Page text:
A significant strength-controlling property of aggregated soils is structural porosity such as cracks. A technique is presented to identify structural porosity on fracture surfaces using methylene blue dye. Soil aggregates were immersed in the stain, returned to their original water content, and equilibrated. They were then fractured under a dynamic load using an impact rig. The fragments were collected and sieved to selected size ranges. The proportion of the fragment surface that was stained from each size range was measured using a colour image analyser adapted for this experiment.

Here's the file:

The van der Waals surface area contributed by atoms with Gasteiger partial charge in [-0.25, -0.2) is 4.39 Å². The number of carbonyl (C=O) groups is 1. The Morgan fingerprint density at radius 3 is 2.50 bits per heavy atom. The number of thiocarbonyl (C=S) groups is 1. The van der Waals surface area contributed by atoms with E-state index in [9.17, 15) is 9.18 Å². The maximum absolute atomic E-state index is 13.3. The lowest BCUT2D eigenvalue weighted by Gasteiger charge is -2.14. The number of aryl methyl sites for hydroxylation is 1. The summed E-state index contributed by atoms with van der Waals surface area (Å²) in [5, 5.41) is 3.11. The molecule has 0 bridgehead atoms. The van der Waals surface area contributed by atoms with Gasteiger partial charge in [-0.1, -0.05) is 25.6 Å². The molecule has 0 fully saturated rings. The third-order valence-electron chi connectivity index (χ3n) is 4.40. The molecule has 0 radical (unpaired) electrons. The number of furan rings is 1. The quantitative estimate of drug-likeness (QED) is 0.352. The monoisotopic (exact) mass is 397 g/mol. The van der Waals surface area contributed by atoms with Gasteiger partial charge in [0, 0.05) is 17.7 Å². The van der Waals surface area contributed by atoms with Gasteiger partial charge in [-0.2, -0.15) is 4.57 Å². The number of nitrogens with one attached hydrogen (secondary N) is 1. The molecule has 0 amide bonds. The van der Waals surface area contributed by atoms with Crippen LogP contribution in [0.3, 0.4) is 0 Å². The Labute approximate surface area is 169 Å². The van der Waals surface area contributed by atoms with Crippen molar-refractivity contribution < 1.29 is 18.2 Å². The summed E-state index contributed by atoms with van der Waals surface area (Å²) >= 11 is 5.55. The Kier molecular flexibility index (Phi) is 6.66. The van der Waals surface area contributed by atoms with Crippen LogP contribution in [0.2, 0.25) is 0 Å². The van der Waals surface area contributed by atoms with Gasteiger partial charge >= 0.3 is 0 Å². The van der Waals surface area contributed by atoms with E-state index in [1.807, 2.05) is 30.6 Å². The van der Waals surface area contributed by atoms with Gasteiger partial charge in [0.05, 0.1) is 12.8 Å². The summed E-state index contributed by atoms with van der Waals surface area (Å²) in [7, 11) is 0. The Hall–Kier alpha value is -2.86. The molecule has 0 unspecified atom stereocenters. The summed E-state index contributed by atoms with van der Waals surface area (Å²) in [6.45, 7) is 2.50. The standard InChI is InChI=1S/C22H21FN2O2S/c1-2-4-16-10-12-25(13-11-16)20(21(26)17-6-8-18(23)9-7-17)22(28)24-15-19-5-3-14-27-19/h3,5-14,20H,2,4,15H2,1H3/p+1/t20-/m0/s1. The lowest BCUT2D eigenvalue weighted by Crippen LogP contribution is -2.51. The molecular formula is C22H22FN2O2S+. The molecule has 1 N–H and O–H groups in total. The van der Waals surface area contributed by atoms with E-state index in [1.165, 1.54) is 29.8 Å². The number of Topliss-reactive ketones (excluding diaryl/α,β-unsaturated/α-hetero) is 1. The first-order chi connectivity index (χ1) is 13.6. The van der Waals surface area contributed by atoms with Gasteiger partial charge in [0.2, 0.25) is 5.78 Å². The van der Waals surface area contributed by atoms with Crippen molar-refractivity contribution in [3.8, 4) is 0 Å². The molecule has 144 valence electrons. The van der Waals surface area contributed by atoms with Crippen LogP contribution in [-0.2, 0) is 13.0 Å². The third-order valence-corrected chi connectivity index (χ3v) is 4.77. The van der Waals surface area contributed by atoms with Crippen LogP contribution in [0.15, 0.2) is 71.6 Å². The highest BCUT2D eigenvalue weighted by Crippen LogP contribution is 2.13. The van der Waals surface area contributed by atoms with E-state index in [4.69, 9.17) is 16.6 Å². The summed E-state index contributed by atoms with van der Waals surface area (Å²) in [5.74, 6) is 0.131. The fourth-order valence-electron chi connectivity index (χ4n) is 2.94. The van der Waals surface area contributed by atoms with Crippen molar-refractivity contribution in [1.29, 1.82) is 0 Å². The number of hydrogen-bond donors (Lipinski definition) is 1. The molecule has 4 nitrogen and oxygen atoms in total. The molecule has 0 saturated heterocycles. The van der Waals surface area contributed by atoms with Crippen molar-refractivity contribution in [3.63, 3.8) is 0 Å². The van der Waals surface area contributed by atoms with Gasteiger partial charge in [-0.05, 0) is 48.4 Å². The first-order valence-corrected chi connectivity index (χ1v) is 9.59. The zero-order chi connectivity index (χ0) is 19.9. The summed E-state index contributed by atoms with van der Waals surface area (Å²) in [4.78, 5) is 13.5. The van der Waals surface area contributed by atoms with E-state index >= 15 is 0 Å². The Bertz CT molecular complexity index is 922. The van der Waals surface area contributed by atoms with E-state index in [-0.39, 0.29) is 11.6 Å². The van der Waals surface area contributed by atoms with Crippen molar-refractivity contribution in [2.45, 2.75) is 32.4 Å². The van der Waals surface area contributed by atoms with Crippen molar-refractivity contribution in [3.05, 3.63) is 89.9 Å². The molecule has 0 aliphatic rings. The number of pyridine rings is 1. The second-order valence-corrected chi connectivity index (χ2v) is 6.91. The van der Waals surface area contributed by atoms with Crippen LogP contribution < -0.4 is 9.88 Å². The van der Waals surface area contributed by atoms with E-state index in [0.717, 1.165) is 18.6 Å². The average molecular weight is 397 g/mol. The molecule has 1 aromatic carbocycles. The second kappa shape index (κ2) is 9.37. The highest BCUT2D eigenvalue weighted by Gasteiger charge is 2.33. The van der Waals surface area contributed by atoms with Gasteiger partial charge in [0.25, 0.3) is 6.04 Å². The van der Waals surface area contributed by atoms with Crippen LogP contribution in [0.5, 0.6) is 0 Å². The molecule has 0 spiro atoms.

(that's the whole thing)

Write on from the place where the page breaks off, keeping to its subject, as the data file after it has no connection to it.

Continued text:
The first set of samples examined was formed by compacting aggregate beds to selected macroporosities to obtain samples with a statistically homogeneous macrostructure. Natural soil aggregates, collected from zero and conventional traffic treatments, were also tested. Results obtained illustrate that compaction reduces both structural porosity and fragmentation. An increase in the impact energy resulted in a decrease in the proportion of the fracture surface that was stained, showing that more 'new' surface area was being produced.
- unsaturated soils